Date of Award
Open Access Dissertation
Doctor of Philosophy in Chemical Engineering (PhD)
Administrative Home Department
Department of Chemical Engineering
Rebecca G. Ong
Committee Member 1
David R. Shonnard
Committee Member 2
Michael R. Gretz
Committee Member 3
Smitha Rao Hatti
Renewable fuels from lignocellulosic biomass are an appealing option because they can seamlessly integrate into the existing fuel distribution infrastructure. Lignocellulosic biomass constitutes nonedible plant material obtained from plant cell walls. The natural recalcitrance of lignocellulosic biomass poses a challenge in accessing the cell wall carbohydrates during biochemical conversion. Despite various approaches, enzymatic hydrolysis of lignocellulosic biomass remains economically impractical due to incomplete knowledge about biomass recalcitrance and the influence of environmental factors on biomass quality.
The first goal of this dissertation was to construct a microfluidic imaging reactor to better understand the tissue-specific deconstruction of plant materials. Confocal laser scanning microscopy was conducted on thin sections (60 mm thickness) of corn stems at different time points during dilute acid and dilute alkali pretreatment. The digestibility of the acid and alkali-pretreated biomass sections during enzymatic hydrolysis were evaluated using brightfield imaging. Corn stem parenchyma cells were more susceptible to deconstruction than vascular bundles in both pretreatment and enzymatic hydrolysis. After 48 hours of enzymatic hydrolysis, only the protoxylem remained undegraded.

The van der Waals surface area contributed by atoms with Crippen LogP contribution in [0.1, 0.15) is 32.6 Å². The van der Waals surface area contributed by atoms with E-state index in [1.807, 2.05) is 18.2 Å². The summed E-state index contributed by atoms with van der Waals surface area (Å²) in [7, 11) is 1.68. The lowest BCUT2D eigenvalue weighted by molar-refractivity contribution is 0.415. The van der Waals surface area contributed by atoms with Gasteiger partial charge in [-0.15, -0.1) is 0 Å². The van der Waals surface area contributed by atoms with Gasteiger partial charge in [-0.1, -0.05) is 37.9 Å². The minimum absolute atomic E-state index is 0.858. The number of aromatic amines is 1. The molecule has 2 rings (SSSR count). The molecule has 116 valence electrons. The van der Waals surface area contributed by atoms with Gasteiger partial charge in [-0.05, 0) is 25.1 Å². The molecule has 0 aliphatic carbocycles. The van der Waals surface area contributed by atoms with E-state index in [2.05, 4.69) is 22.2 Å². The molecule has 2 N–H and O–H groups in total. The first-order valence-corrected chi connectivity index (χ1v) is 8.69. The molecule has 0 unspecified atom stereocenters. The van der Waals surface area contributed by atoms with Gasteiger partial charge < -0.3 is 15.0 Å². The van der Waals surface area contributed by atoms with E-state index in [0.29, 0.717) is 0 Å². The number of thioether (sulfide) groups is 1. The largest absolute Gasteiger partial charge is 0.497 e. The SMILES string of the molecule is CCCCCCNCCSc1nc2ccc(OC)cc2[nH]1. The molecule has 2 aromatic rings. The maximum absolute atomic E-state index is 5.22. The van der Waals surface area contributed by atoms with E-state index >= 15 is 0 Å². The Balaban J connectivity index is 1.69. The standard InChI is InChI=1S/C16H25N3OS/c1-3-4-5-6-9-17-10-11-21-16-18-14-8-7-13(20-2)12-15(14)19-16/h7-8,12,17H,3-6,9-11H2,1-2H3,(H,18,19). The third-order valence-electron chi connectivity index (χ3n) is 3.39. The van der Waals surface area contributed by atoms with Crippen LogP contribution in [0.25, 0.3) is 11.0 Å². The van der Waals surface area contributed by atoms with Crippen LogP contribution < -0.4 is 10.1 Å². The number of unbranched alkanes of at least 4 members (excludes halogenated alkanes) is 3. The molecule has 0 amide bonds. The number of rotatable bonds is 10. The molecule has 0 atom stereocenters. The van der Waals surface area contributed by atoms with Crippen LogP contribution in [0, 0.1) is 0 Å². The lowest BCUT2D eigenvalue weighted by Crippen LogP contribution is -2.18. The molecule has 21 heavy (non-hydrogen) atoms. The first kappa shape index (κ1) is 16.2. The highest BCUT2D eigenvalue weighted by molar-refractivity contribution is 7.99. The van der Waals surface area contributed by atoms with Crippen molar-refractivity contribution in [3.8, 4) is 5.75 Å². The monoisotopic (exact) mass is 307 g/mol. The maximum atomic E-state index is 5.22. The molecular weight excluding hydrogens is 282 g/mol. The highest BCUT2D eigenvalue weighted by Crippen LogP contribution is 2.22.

The second goal was to investigate how increasing stem solidness impacts enzymatic digestibility in wheat straw using the microfluidic imaging reactor. This was based on the rationale that the pith parenchyma cells are more digestible than the other vascular cell types. During the pretreatment and enzymatic hydrolysis, the solid stemmed samples showed considerably greater amenability to degradation than the hollow and semisolid cultivars, which based on the imaging was largely due to the greater digestibility of the pith parenchyma cells.
The third goal was to develop a high-throughput, moderate-scale enzymatic hydrolysis method at high-solids loading to study the impact of drought and extreme weather conditions on biomass deconstruction. At the laboratory scale, high solids loading results in improper mixing and low saccharification due to low water availability. This was overcome using horizontal mixing on a laboratory scale roller to improve enzyme accessibility and obtain higher sugar yields. The saccharification for the roller bottle method was about 25-50% higher than the traditional shake flask method. This was evaluated for a variety of AFEX-pretreated feedstocks, including corn stover, sorghum, miscanthus, native prairie, and switchgrass.
Chandrasekar, Meenaa, "MICROSCOPIC AND LABORATORY SCALE CHARACTERIZATION METHODS TO EVALUATE BIOMASS DECONSTRUCTION", Open Access Dissertation, Michigan Technological University, 2023.